Why The $5.7 Billion Dollar Fine On Big Banks Is Actually A Joke

May 21, 2015   |   Carey Wedler

Carey Wedler
May 21, 2015

(ANTIMEDIA) Washington, D.C. – On Wednesday, the Justice Department announced that 5 major banks will be fined a total of about $5.7 billion. The banks plead guilty to manipulating global currency and interest rates as far back as 2007. Citigroup, JPMorgan Chase, Barclays the Royal Bank of Scotland, and Swiss bank, UBS, will pay fines that symbolize the government’s desire to reign in the power of the financial elite.

The New York Times painted the fines as a win because while banks have entered guilty pleas before, they have always been from subsidiaries of the parent companies. This time, the parent companies themselves plead guilty.

While symbolically, the move appears to reprimand evil bankers, the reality is that such fines are miniscule compared to the profits banks reap. $5.7 billion dollars is nothing compared to the $40.24 billion net income that banks earned in the second quarter of 2014 alone. It was the second highest profit total in the last 23 years, surpassed only by 2013. Further, the fines are nothing compared to the trillions of dollars in bailouts that banks received at the outset of the financial crisis.

What is more unsettling about today’s DOJ tap on the wrist is that while major banks must pay $5.7 billion, in the first quarter of 2015, customers were charged $2.5 billion in overdraft fees. Three major banks (JPMorgan Chase, Wells Fargo, and Bank of America) took $1.1 billion of this total. Some 600 others raked in the rest. Still, the “earnings” made up only 6% of bank profits for the major three involved. Overdraft fees for a single year could easily cover the $5.7 billion charged to the banks today. This discredits the alleged effectiveness of fining financial institutions for these transgressions.

Though it is predictable that a government bought and paid for by bankers refuses to seriously address the stranglehold of their power over the economy and government, it is outrageous that the DOJ is attempting to portray such meager fines as a win for the people.

Attorney General, Loretta Lynch, touted her “success”:

“Today’s historic resolutions are the latest in our ongoing efforts to investigate and prosecute financial crimes, and they serve as a stark reminder that this Department of Justice intends to vigorously prosecute all those who tilt the economic system in their favor; who subvert our marketplaces; and who enrich themselves at the expense of American consumers.”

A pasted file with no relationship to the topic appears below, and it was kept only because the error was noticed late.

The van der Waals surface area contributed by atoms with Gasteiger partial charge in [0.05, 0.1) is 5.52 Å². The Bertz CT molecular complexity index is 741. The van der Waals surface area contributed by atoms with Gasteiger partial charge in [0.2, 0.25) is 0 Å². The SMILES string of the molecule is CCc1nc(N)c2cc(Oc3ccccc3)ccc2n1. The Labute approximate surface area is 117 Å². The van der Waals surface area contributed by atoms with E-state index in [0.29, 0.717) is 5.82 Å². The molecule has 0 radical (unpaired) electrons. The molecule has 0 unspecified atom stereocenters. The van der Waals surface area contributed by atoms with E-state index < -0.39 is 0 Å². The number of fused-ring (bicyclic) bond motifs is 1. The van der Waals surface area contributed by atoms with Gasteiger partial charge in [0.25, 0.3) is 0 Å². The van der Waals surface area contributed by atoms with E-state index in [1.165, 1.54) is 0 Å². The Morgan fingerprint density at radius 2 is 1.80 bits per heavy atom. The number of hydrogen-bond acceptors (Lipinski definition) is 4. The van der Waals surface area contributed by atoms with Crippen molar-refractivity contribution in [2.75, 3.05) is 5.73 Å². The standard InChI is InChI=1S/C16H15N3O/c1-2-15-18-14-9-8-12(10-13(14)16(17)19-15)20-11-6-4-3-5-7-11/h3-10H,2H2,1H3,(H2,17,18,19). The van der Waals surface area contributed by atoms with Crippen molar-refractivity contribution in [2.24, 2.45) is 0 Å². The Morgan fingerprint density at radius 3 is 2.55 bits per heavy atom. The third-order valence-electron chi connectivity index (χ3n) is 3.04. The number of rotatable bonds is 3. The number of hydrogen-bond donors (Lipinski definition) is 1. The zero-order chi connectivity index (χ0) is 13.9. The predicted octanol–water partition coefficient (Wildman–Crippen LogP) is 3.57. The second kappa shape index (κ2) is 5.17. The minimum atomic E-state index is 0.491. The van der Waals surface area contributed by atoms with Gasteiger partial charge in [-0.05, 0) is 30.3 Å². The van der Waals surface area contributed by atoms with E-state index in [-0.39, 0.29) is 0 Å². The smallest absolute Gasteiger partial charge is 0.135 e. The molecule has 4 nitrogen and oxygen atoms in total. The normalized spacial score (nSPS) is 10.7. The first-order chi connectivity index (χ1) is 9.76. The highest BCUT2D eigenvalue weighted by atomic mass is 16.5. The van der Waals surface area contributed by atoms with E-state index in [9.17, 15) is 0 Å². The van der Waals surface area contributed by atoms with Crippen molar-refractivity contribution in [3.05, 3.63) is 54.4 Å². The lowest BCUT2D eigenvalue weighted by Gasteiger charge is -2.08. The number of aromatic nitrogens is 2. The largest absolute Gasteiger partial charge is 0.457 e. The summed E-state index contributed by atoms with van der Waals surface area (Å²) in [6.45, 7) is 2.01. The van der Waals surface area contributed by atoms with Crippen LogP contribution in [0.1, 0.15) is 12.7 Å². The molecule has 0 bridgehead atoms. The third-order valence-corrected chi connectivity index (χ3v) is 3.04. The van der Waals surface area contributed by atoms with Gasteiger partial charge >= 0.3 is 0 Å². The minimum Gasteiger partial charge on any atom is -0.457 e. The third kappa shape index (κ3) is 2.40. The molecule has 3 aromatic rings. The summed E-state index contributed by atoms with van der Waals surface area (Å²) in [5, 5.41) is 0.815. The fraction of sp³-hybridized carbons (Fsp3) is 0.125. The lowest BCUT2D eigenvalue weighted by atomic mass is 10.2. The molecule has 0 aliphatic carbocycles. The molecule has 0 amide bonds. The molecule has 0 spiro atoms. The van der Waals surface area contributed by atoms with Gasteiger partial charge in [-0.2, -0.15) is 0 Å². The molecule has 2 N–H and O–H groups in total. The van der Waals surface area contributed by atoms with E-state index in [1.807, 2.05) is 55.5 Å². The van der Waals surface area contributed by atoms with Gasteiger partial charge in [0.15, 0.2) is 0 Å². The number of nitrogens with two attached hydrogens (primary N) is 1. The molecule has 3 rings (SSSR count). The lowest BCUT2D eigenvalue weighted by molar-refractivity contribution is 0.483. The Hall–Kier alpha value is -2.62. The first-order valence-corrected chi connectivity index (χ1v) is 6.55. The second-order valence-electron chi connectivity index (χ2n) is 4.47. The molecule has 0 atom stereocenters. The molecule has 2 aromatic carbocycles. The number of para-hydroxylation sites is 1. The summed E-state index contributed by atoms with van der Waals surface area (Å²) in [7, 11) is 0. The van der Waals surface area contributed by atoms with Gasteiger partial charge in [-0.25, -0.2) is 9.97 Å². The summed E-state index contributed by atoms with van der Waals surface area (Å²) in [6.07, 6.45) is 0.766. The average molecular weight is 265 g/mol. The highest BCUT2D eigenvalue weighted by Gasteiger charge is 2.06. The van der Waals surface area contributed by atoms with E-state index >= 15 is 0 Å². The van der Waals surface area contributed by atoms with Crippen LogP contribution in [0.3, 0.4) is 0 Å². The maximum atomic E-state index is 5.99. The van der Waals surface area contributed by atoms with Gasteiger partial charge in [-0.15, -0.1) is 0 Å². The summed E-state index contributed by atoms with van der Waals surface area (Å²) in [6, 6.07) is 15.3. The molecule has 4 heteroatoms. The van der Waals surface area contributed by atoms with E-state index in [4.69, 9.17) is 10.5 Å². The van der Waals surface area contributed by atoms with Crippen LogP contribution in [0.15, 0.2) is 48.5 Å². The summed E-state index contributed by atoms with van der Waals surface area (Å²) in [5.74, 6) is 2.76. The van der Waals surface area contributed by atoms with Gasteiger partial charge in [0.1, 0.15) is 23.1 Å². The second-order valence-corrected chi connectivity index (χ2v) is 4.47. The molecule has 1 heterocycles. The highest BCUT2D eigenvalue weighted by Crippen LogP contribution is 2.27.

Over and over, the state fines banks hundreds of millions if not billions of dollars for transgressions and policies that hurt a majority of citizens. Over and over, banks still commit crimes, proving fines are not a deterrent. Banks still enjoy record profits and the transfer of wealth from poor to rich continues to destroy the economy. The banking lobby influences the regulations written for their industry. The fines they pay amount to a meager cut of profit for the government that enables them.

As the vice president of Barclays bank said in 2010 of the crimes the bank had just plead guilty to, “If you ain’t cheating, you ain’t trying.”

Today’s illusory victory only validates the criminal bankers’ policies.


This article (Why The $5.7 Billion Dollar Fine On Big Banks Is Actually A Joke) is free and open source. You have permission to republish this article under a Creative Commons license with attribution to the author and TheAntiMedia.org. Tune in! The Anti-Media radio show airs Monday through Friday @ 11pm Eastern/8pm Pacific. Help us fix our typos: edits@theantimedia.org.

Author: Carey Wedler

Carey Wedler joined Anti-Media as an independent journalist in September of 2014. Her topics of interest include the police and warfare states, the Drug War, the relevance of history to current problems and solutions, and positive developments that drive humanity forward. She currently resides in Los Angeles, California, where she was born and raised.

Share This Post On

Submit a Comment

Your email address will not be published. Required fields are marked *

You may use these HTML tags and attributes: <a href="" title=""> <abbr title=""> <acronym title=""> <b> <blockquote cite=""> <cite> <code> <del datetime=""> <em> <i> <q cite=""> <strike> <strong>